implications of adopting e-learning to facilitate the teaching and learning of English in Kuwait


This essay pays attention to the implications of adopting e-learning to facilitate the teaching and learning of English in Kuwait. Specifically, the study pays attention how adopting online learning impact on the teaching and speaking of English among teachers in Kuwaiti public schools that were the last to switch to digital learning while most private schools had already embraced the technology. Overall, the research reveals how using the technology presents a better chance for English teachers in Kuwait to improve their speaking and teaching of English. Engaging teachers through interviews and questionnaires gives an overview of their thoughts regarding using e-learning. The study findings are important because despite some of the challenges associated with online learning, the approach presents numerous opportunities that could elevate the teaching and speaking experience. Whereas shifting to online learning present considerable anxiety to educators, the approach is convenient and flexible, thus making it necessary for educators in Kuwaiti public high school to consider ways of making it part of their practice.

1.1       Research Objectives:

The current research sought to address this objective:

1.         To explore the effect of online teaching due to COVID- 19 measures on English teachers in Kuwaiti public high schools.

1.3       Research Questions:

Inputting the above objectives inro perspective, the study was guided by the research question below:

1.         What is the effect of online learning due to COVID- 19 measures on English teachers in Kuwaiti public high schools?

1.4       Scope of the Research:

The present study sought to understand the impact of COVID-19 on teachers’ spoken English using Kuwaiti high school tutors as a case study. Notably, the study examined the effect of E-learning on English speaking and teaching among Kuwait high school teachers respectively. The study limited its scope to public schools because they are the latest to shift to online teaching and learning platforms in response to government measures to contain COV ID-19.

1.5       Significance of the Study:

Various factors make the research significant. One of the reasons why the research is significant is that it helps tutors to understand some of the weaknesses that require considerable attention. For instance, high school teachers get to understand some of the factors that they need to consider and the areas they need to improve on to become more efficient in the way they speak and teach English using technology. They learn that online learning is quite different from traditional class-room based learning and may require some form of additional knowledge to be able to perform well in this area. In addition, the study is significant because it shows the potential gains associated with e-learning. Being conversant with the merits of online learning would allow both school administrators and teachers to pay more attention to this area with the belief that it would elevate their experience as well as that of learners, and also make the school appear advance, thus giving it a good reputation. Particularly, the study highlights the need for tutors to understand some of the possible benefits asocial with online learning as well as know some challenges that are likely to emerge when using technological forms for teaching and learning purposes. The research is also significant because it is likely to foster more research in this area. Researchers are likely to develop the interest to shed more light onto how e-learning facilitates teaching, as well as give directions that could promote development in this area that is increasingly gaining prominence now that COVID-19 is still a global threat, and impactful on how teaching and learning occur. Thus, the study is essential and one that requires considerable attention to achieve the best out of it.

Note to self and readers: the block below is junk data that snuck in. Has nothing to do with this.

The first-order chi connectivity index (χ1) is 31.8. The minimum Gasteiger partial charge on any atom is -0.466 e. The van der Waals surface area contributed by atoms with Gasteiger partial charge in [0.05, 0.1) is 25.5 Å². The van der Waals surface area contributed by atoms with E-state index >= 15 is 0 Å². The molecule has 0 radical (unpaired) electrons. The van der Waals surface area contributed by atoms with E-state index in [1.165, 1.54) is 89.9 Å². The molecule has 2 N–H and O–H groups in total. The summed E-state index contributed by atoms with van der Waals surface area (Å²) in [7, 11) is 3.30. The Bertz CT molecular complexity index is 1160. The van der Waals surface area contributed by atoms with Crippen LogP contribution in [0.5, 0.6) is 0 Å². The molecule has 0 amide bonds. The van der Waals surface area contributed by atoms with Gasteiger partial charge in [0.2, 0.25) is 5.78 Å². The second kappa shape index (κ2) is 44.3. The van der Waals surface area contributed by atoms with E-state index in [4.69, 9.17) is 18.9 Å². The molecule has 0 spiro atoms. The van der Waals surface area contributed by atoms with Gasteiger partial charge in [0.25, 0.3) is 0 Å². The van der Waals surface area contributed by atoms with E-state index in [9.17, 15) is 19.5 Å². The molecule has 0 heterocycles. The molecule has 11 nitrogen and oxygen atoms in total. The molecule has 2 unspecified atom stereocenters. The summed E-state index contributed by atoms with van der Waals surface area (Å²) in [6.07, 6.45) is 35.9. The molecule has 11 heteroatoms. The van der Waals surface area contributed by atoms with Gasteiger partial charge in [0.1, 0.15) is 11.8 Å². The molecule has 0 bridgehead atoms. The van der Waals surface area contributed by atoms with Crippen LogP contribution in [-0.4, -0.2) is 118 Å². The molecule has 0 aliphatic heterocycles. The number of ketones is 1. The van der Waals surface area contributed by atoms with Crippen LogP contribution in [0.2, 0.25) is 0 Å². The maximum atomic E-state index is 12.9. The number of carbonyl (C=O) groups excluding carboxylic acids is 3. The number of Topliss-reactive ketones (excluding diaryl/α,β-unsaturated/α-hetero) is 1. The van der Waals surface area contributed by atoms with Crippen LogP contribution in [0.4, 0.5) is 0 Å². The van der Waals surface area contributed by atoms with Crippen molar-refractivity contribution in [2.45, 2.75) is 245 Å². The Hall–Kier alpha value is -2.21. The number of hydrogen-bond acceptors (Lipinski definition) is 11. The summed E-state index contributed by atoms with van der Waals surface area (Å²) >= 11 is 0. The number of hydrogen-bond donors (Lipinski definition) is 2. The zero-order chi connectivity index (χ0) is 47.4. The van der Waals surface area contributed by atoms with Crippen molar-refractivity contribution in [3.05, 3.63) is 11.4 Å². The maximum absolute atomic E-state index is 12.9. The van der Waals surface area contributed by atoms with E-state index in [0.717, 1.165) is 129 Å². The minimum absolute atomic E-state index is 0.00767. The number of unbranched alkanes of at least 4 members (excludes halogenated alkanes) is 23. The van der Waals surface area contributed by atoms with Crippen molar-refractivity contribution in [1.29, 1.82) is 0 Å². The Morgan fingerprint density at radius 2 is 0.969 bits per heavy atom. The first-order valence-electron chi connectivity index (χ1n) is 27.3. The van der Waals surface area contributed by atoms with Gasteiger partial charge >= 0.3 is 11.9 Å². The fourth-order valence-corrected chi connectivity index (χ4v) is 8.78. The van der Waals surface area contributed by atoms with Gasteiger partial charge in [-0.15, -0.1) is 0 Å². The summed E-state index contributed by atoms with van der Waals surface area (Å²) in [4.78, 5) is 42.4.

2. Literature Review

2.1 COVID-19:

The COVID- 19 pandemics has significantly affected almost every sphere of human life. Consequently, these effects have threatened to derail the realization of the United Nations (UN)’s economic goals by 2030 as outlined in the Sustainable Development Goals (SDGs) (Naidoo & Fisher, 2020). The state of education is one of the elements of SDGs that have been under threat during this period when the world is fighting the pandemic. Arguably, many policymakers across the world acknowledge the importance of education in improving people’s lives. However, many governments globally have closed schools for teaching and learning to enhance social distance

2.2 The Concept of E-Learning

In the modern world, the concept of E-learning has increasingly gained popularity in education circles due to the growing utilization of information technologies. Many learning institutions, especially universities, have invested colossal amounts of resources in acquiring these technologies and implementing online systems (Popovici & Mironov, 2015). However, widespread adoption is often hampered by challenges of integrating E-learning systems to reinforce teaching and learning (Fischer, Heise, Heinz, Moebius. & Koehler. 2014). Multiple definitions have been proposed to explain the idea of online learning because of the associated complexities. Horton (2006) defines E-learning as a process of utilizing information and communications technologies and devices to establish and design learning experiences. On the other hand, Engelbrecht (2005) describes this concept as a process of uses electronic media, mainly the internet, mobile devices, and television to offer distance learning and teaching. Koohang and Harman (2005) perceive online learning as the process of transferring knowledge and education by using an array of electronic devices. While these definitions describe E-learning through different words, they all perceive it as a learning and teaching system based on information and communication technologies and devices.